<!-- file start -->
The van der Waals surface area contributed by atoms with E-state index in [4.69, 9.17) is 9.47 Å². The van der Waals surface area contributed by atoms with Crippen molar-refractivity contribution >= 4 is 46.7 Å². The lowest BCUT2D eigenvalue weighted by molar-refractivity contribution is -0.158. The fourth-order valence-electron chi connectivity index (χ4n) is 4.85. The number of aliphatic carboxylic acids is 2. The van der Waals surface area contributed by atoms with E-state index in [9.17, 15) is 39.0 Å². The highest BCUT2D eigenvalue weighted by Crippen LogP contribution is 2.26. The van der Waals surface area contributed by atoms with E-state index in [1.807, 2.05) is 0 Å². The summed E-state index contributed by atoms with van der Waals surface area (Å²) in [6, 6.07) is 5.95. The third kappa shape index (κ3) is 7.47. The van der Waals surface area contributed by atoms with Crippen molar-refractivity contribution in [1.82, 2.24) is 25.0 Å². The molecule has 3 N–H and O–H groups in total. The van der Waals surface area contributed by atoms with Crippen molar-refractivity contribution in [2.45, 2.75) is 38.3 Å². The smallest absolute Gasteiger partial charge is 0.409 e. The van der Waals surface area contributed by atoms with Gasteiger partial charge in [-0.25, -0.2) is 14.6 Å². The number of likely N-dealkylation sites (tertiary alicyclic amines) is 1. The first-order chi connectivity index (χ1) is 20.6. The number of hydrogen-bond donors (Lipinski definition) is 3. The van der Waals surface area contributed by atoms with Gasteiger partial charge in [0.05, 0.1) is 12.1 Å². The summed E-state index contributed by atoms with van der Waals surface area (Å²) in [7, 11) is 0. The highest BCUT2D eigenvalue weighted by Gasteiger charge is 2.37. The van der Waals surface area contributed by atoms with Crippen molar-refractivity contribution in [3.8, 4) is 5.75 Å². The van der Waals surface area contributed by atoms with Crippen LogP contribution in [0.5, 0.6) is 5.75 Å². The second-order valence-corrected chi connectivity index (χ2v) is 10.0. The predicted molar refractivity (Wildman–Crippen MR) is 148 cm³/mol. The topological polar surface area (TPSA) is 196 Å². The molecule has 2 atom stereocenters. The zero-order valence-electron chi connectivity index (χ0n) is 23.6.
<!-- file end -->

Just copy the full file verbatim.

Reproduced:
The van der Waals surface area contributed by atoms with E-state index in [4.69, 9.17) is 9.47 Å². The van der Waals surface area contributed by atoms with Crippen molar-refractivity contribution >= 4 is 46.7 Å². The lowest BCUT2D eigenvalue weighted by molar-refractivity contribution is -0.158. The fourth-order valence-electron chi connectivity index (χ4n) is 4.85. The number of aliphatic carboxylic acids is 2. The van der Waals surface area contributed by atoms with E-state index in [9.17, 15) is 39.0 Å². The highest BCUT2D eigenvalue weighted by Crippen LogP contribution is 2.26. The van der Waals surface area contributed by atoms with E-state index in [1.807, 2.05) is 0 Å². The summed E-state index contributed by atoms with van der Waals surface area (Å²) in [6, 6.07) is 5.95. The third kappa shape index (κ3) is 7.47. The van der Waals surface area contributed by atoms with Crippen molar-refractivity contribution in [1.82, 2.24) is 25.0 Å². The molecule has 3 N–H and O–H groups in total. The van der Waals surface area contributed by atoms with Crippen molar-refractivity contribution in [2.45, 2.75) is 38.3 Å². The smallest absolute Gasteiger partial charge is 0.409 e. The van der Waals surface area contributed by atoms with Gasteiger partial charge in [-0.25, -0.2) is 14.6 Å². The number of likely N-dealkylation sites (tertiary alicyclic amines) is 1. The first-order chi connectivity index (χ1) is 20.6. The number of hydrogen-bond donors (Lipinski definition) is 3. The van der Waals surface area contributed by atoms with Gasteiger partial charge in [0.05, 0.1) is 12.1 Å². The summed E-state index contributed by atoms with van der Waals surface area (Å²) in [7, 11) is 0. The highest BCUT2D eigenvalue weighted by Gasteiger charge is 2.37. The van der Waals surface area contributed by atoms with Crippen molar-refractivity contribution in [3.8, 4) is 5.75 Å². The van der Waals surface area contributed by atoms with Crippen LogP contribution in [0.5, 0.6) is 5.75 Å². The second-order valence-corrected chi connectivity index (χ2v) is 10.0. The predicted molar refractivity (Wildman–Crippen MR) is 148 cm³/mol. The topological polar surface area (TPSA) is 196 Å². The molecule has 2 atom stereocenters. The zero-order valence-electron chi connectivity index (χ0n) is 23.6.